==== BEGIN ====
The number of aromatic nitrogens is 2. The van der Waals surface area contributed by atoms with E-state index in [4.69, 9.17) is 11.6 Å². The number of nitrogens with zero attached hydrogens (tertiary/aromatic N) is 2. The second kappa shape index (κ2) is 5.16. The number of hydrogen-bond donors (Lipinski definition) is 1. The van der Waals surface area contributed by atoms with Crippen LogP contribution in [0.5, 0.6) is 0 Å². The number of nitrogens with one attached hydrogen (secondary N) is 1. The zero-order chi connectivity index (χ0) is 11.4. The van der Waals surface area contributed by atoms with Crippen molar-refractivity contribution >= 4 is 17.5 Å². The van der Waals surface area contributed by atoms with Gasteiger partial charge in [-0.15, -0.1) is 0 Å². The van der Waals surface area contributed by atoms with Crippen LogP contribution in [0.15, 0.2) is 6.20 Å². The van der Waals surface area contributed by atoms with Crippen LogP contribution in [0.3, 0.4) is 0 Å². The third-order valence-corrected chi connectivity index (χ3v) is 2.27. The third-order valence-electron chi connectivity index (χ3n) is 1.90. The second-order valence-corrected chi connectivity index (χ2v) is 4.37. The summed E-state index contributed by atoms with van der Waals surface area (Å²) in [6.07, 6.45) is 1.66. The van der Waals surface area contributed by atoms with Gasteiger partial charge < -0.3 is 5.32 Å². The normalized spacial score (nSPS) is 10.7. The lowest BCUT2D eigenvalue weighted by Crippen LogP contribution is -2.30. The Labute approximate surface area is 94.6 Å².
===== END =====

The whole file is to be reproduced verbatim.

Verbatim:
The number of aromatic nitrogens is 2. The van der Waals surface area contributed by atoms with E-state index in [4.69, 9.17) is 11.6 Å². The number of nitrogens with zero attached hydrogens (tertiary/aromatic N) is 2. The second kappa shape index (κ2) is 5.16. The number of hydrogen-bond donors (Lipinski definition) is 1. The van der Waals surface area contributed by atoms with Crippen LogP contribution in [0.5, 0.6) is 0 Å². The number of nitrogens with one attached hydrogen (secondary N) is 1. The zero-order chi connectivity index (χ0) is 11.4. The van der Waals surface area contributed by atoms with Crippen molar-refractivity contribution >= 4 is 17.5 Å². The van der Waals surface area contributed by atoms with Gasteiger partial charge in [-0.15, -0.1) is 0 Å². The van der Waals surface area contributed by atoms with Crippen LogP contribution in [0.15, 0.2) is 6.20 Å². The van der Waals surface area contributed by atoms with Crippen LogP contribution in [0.3, 0.4) is 0 Å². The third-order valence-corrected chi connectivity index (χ3v) is 2.27. The third-order valence-electron chi connectivity index (χ3n) is 1.90. The second-order valence-corrected chi connectivity index (χ2v) is 4.37. The summed E-state index contributed by atoms with van der Waals surface area (Å²) in [6.07, 6.45) is 1.66. The van der Waals surface area contributed by atoms with Gasteiger partial charge < -0.3 is 5.32 Å². The normalized spacial score (nSPS) is 10.7. The lowest BCUT2D eigenvalue weighted by Crippen LogP contribution is -2.30. The Labute approximate surface area is 94.6 Å².